Meanwhile, companies in New York initially sought to renegotiate agreements for projects in the pipeline. Ørsted and Eversource petitioned the state’s Public Service Commission for a 27 percent increase in future power prices for their Sunrise Wind project. Equinor and BP sought a 54 percent hike on average for their projects Empire Wind 1 and 2 and Beacon Wind. (The partners have since split, with Equinor owning all of the Empire Wind projects and BP taking the Beacon Wind development.)

The state commission denied developers’ requests for more money, saying that awarding higher payments would cost ratepayers billions of dollars and undermine the competitive bidding process. So in January, the New York State Energy Research and Development Authority (NYSERDA) launched a fourth and expedited auction to give companies a chance to rebid their projects — and, crucially, to replace existing contracts with new ones without penalty.

The awards announced on Thursday are the result of that process. They’re also still conditional and under negotiation between NYSERDA and developers.

State officials said that, for the two winning projects, the weighted average all-in development cost is $150.15 per megawatt-hour over the life of the contracts. That’s significantly higher than the projects’ all-in development cost of $83.36 per MWh announced in October 2019, when NYSERDA finalized the first contracts for Empire Wind and Sunrise Wind.

The average bill impact for residential customers is now expected to be about $2.09 per month, up from 73 cents per month under the original agreements.

This is a promising new beginning for Empire Wind, and we’re ready to get started,” Molly Morris, president of Equinor Renewables America, said on Thursday in a statement. The company expects to begin delivering electricity from the project in 2026.

Equinor opted not to rebid its second offshore wind project, the 1,260 MW Empire Wind 2 farm, after canceling its existing contract with NYSERDA in January. Instead, Empire Wind 2 will be matured for future solicitation rounds,” the company announced. Its former partner, BP, did not indicate that it planned to rebid the Beacon Wind offshore wind farms in the latest auction.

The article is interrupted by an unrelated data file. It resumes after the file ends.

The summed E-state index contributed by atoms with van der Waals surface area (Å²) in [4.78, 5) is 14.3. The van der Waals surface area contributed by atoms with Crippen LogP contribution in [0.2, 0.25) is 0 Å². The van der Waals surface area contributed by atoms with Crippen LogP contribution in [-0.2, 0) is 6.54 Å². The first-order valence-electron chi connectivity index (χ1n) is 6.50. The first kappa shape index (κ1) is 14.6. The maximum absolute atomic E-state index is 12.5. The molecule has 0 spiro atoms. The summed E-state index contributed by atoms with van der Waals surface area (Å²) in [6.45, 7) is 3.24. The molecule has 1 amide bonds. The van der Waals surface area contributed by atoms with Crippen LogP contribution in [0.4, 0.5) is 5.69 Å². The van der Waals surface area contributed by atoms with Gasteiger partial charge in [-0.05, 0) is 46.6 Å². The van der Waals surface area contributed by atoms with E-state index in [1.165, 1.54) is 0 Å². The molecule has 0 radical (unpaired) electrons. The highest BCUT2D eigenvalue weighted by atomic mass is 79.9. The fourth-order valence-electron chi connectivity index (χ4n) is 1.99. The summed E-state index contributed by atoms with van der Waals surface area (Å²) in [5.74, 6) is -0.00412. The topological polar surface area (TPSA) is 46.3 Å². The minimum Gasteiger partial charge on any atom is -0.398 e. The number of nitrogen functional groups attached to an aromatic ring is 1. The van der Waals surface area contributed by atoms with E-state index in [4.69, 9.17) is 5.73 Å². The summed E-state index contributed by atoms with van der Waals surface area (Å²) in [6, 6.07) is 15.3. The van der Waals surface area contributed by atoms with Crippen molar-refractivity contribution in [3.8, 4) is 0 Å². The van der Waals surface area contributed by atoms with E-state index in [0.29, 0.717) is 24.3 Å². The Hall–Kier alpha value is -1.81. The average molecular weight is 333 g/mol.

Danish energy giant Ørsted announced that, after today’s successful rebid, it will acquire Eversource’s 50 percent ownership share in Sunrise Wind, which is slated to be completed in 2026.

Ørsted is one of only two developers that currently operates a commercial offshore wind farm in the United States. The company owns the 30 MW Block Island wind farm near Rhode Island, and earlier this month, Ørsted said it had installed the final wind turbine at its 132-megawatt South Fork Wind farm near Long Island, which is already sending electricity to the grid. Meanwhile, onshore construction is underway on Ørsted’s 704 MW Revolution Wind farm, which will supply electricity to Connecticut and Rhode Island.

Just last week, the developer Avangrid said it had powered five offshore wind turbines operating near Martha’s Vineyard, Massachusetts. The project is now providing 68 megawatts of renewable energy to the New England grid, out of what will eventually become 806 megawatts when construction is complete.

Maria Gallucci is a senior reporter at Canary Media. She covers emerging clean energy technologies and efforts to electrify transportation and decarbonize heavy industry.